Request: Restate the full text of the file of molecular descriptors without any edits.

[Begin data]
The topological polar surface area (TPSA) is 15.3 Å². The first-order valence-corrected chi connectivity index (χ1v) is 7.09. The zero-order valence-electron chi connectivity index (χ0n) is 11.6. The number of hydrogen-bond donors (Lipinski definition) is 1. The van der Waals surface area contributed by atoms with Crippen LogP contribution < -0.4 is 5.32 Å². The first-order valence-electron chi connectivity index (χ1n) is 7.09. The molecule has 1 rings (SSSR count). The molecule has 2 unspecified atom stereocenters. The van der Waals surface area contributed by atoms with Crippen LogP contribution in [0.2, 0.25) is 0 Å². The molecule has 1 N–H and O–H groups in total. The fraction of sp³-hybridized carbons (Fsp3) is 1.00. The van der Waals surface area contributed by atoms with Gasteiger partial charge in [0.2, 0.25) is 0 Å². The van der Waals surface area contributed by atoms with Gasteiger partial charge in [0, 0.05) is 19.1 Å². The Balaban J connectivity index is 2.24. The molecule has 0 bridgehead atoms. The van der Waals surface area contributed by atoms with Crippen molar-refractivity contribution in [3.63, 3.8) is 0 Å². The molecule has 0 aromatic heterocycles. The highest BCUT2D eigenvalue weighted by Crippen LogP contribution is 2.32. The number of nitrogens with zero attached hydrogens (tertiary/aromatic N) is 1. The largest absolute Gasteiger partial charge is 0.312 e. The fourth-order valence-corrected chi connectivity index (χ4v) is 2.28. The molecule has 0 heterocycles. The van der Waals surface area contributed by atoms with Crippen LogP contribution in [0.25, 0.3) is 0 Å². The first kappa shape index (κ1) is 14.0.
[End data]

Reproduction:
The topological polar surface area (TPSA) is 15.3 Å². The first-order valence-corrected chi connectivity index (χ1v) is 7.09. The zero-order valence-electron chi connectivity index (χ0n) is 11.6. The number of hydrogen-bond donors (Lipinski definition) is 1. The van der Waals surface area contributed by atoms with Crippen LogP contribution < -0.4 is 5.32 Å². The first-order valence-electron chi connectivity index (χ1n) is 7.09. The molecule has 1 rings (SSSR count). The molecule has 2 unspecified atom stereocenters. The van der Waals surface area contributed by atoms with Crippen LogP contribution in [0.2, 0.25) is 0 Å². The molecule has 1 N–H and O–H groups in total. The fraction of sp³-hybridized carbons (Fsp3) is 1.00. The van der Waals surface area contributed by atoms with Gasteiger partial charge in [0.2, 0.25) is 0 Å². The van der Waals surface area contributed by atoms with Gasteiger partial charge in [0, 0.05) is 19.1 Å². The Balaban J connectivity index is 2.24. The molecule has 0 bridgehead atoms. The van der Waals surface area contributed by atoms with Crippen molar-refractivity contribution in [3.63, 3.8) is 0 Å². The molecule has 0 aromatic heterocycles. The highest BCUT2D eigenvalue weighted by Crippen LogP contribution is 2.32. The number of nitrogens with zero attached hydrogens (tertiary/aromatic N) is 1. The largest absolute Gasteiger partial charge is 0.312 e. The fourth-order valence-corrected chi connectivity index (χ4v) is 2.28. The molecule has 0 heterocycles. The van der Waals surface area contributed by atoms with Crippen LogP contribution in [0.25, 0.3) is 0 Å². The first kappa shape index (κ1) is 14.0.